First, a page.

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the detailed review - jura capresso s9
Jura Capresso S9 - Long Term Use
Introduction | Overview | Specifications | First Use | Operation | Maintenance | Performance | Comparisons | Long Term | Conclusion
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Can you believe I've had this machine for almost two years? And that they are going to be phasing it out soon, and replacing it with an upgraded model, the Jura Capresso S9 Avant?

In that two years, the shot counter on the machine shows over 1900 shots. That's a LOT of coffee. But given that this machine is rated for as much as 1000 shots a month, I guess I didn't do it justice :)

NB: By the time some of you may read this, the S9 may be discontinued by Jura Capresso, and replaced by the Jura Capresso S9 Avant, an upgraded model. Most of my comments below will apply to the new model.

Where this machine has been

In short, all over the place. I've taken the machine to a wedding, where it saw heavy duty, serving some 75 guests. But it made much more than 75 drinks. Some of the guests were so amazed at the coffee centre that they wanted me to make a myriad of drinks on it.

What was cool was watching people try to figure out the machine by themselves. The wedding was a Chinese / Anglo wedding, and while white folks may be ready to jump in and break someone else's expensive toy, Chinese people generally are very hesitant - they don't want to break it. But after some coaxing, I did get many of the guests, Chinese included, to figure out how to make americanos, cappuccinos, and lattes on their own. And they loved using it.

The general comment in that scenario was "wow", followed by "it is so easy!" then followed by "this tastes so good!"

Click for larger image
At the Wedding
The machine at the wedding. Got raves, it did!

Which goes to show you how relative something like espresso and cappuccinos are in terms of tastes and experiences. For someone like me, the shots produced on this machine are barely drinkable (but I do find the americanos easy to drink, and the cappuccinos are tolerable). For maybe 80% of the populace, this machine produces a superior shot, a superior cappuccino or latte. I saw it in actin.

I also left the machine at a small restaurant for a week, where it served up some 200 beverages. It never missed a beat. The programming controls and "watchdog" like computer brain kept the neophyte staff (in terms of their coffee and espresso knowledge) in the loop, and let them know when things like the drip tray being full, or the beans empty, or the water reservoir needing refilling - all that stuff - when it needed to be done. The staff even ran the machine through a full cleaning cycle without a worry.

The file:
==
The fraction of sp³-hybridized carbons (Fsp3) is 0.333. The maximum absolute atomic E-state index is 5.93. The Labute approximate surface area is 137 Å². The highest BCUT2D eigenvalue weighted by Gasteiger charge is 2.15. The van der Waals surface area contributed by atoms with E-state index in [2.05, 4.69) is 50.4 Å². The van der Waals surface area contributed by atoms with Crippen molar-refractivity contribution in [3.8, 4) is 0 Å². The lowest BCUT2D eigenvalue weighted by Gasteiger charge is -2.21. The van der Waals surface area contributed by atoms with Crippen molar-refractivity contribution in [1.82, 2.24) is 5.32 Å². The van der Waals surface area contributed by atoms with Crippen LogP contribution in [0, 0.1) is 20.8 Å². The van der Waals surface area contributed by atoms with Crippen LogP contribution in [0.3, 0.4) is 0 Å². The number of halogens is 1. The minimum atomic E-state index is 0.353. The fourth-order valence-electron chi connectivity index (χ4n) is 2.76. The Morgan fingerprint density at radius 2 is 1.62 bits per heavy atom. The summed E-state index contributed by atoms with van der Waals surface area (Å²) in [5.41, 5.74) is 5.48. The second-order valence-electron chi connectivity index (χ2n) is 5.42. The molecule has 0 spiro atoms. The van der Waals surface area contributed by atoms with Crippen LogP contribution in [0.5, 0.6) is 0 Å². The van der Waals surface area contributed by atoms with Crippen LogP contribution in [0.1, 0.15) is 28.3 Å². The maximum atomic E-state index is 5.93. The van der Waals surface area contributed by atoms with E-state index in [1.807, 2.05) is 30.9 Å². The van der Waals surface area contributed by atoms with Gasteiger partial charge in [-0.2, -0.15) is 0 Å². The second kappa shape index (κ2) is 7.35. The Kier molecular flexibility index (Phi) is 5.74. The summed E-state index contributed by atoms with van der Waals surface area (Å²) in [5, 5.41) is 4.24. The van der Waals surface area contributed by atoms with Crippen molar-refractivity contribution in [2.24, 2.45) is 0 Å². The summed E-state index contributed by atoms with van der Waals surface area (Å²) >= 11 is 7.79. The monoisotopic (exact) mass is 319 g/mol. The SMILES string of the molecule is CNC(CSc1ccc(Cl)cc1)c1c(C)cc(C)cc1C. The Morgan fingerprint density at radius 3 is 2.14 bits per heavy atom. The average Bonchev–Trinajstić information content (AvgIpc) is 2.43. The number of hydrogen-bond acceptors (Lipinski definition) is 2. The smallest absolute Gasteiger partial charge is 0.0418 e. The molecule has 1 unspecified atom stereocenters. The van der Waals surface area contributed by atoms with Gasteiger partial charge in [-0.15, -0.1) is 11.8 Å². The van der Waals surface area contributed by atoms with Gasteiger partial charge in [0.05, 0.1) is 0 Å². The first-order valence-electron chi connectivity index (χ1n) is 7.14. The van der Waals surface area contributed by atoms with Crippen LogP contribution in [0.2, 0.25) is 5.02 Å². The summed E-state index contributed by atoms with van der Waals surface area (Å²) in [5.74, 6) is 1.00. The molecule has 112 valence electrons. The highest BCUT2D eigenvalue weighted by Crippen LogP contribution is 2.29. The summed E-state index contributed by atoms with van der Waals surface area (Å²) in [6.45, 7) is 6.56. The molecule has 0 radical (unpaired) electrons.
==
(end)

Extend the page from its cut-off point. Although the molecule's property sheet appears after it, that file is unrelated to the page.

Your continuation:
It was used with a tiny desktop refridgerator, and a container of milk inside for on demand, all day, cold milk available for drinks.

Customers liked the beverages - I remember one specific comment from the restaurateur: "one of my regulars stopped going to Starbucks and was coming to my place every morning and early afternoon for their caffeine fix. They said what I was serving was better than what they got at Starbucks".

Nice... ;)

He liked the machine so much that he actually bought an S7 two weeks later, and bought the FrothXpress device separately for it. Now there's a sale!

This machine has served a twenty person dinner, and has been in a busy piano studio with a teacher that has classes as big as 10 or 12 students, with pairs of parents to match.

In all these circumstances, it never failed, never complained. It just produced shot after shot, drink after drink.

The only issues I have with it after such a long term use is something mentioned in the First Use page: the plastic body. It's been dinged up a bit. It shows stains that I can't scrub out. And it squeaks and makes noises whenever I move the machine.

The drip tray cover too has seen some hard times. It is scratched up quite a bit, but you expect that from polished stainless steel that comes into constant contact with porcelain.

What needs to be improved

Not much on the machine, except for some hard core technical stuff. I'd like to see Capresso make the following changes:

  • metal body. At $2,200, plastic just doesn't seem right.
  • make preinfusion optional. 'nuff said on that
  • increase the settings on the grinder. 6 isn't enough. Unless you're a caffe Suisse fan and that's all you drink.

If, down the road, Capresso really tackles the hardcore stuff, I'd like to see a super automatic that has the following features:

  • less than 1 inch travel path from grinder to brewing assembly (or, devise a system that moves 100% of the grinds into the brewing assembly)
  • brewing system that creates a puck at least 55mm wide, or wider.
  • less than 1 inch travel path for brewed espresso from brew group to front spouts.
  • PID controls on brewing temperatures, controlled to a half degree centigrade.

This is really techie, high end stuff, but if Capresso does that, I may have to stop saying "I'm not a fan of super autos". ;)

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Introduction | Overview | Specifications | First Use | Operation | Maintenance | Performance | Comparisons | Long Term | Conclusion
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Detailed Review Sections
Arrow 1. Introduction
Aarow 2. Overview
Aarow 3. Specifications
Aarow 4. First Use
Aarow 5. Operation
Aarow 6. Maintenance
Aarow 7. Performance
Aarow 8. Comparisons
Arrow 9. Long Term
Aarow 10. Conclusion
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